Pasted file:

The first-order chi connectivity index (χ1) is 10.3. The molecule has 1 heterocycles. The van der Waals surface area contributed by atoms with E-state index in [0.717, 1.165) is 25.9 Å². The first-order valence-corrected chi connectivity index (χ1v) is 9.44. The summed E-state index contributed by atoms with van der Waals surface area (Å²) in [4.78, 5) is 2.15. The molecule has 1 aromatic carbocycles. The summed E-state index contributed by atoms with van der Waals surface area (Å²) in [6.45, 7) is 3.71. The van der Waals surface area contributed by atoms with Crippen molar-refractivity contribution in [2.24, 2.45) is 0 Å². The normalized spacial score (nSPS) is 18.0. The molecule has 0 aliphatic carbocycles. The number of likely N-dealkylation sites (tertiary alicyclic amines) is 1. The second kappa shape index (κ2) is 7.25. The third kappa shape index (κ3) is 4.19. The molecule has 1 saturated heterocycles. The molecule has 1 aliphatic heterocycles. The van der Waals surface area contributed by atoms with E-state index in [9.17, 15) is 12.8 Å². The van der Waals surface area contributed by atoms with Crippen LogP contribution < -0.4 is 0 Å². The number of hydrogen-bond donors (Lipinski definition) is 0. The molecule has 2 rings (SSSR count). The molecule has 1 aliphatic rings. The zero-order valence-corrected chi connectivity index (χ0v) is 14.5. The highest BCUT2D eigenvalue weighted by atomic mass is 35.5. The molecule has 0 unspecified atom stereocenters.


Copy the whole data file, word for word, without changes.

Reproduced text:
The first-order chi connectivity index (χ1) is 10.3. The molecule has 1 heterocycles. The van der Waals surface area contributed by atoms with E-state index in [0.717, 1.165) is 25.9 Å². The first-order valence-corrected chi connectivity index (χ1v) is 9.44. The summed E-state index contributed by atoms with van der Waals surface area (Å²) in [4.78, 5) is 2.15. The molecule has 1 aromatic carbocycles. The summed E-state index contributed by atoms with van der Waals surface area (Å²) in [6.45, 7) is 3.71. The van der Waals surface area contributed by atoms with Crippen molar-refractivity contribution in [2.24, 2.45) is 0 Å². The normalized spacial score (nSPS) is 18.0. The molecule has 0 aliphatic carbocycles. The number of likely N-dealkylation sites (tertiary alicyclic amines) is 1. The second kappa shape index (κ2) is 7.25. The third kappa shape index (κ3) is 4.19. The molecule has 1 saturated heterocycles. The molecule has 1 aliphatic heterocycles. The van der Waals surface area contributed by atoms with E-state index in [9.17, 15) is 12.8 Å². The van der Waals surface area contributed by atoms with Crippen LogP contribution < -0.4 is 0 Å². The number of hydrogen-bond donors (Lipinski definition) is 0. The molecule has 2 rings (SSSR count). The molecule has 1 aliphatic rings. The zero-order valence-corrected chi connectivity index (χ0v) is 14.5. The highest BCUT2D eigenvalue weighted by atomic mass is 35.5. The molecule has 0 unspecified atom stereocenters.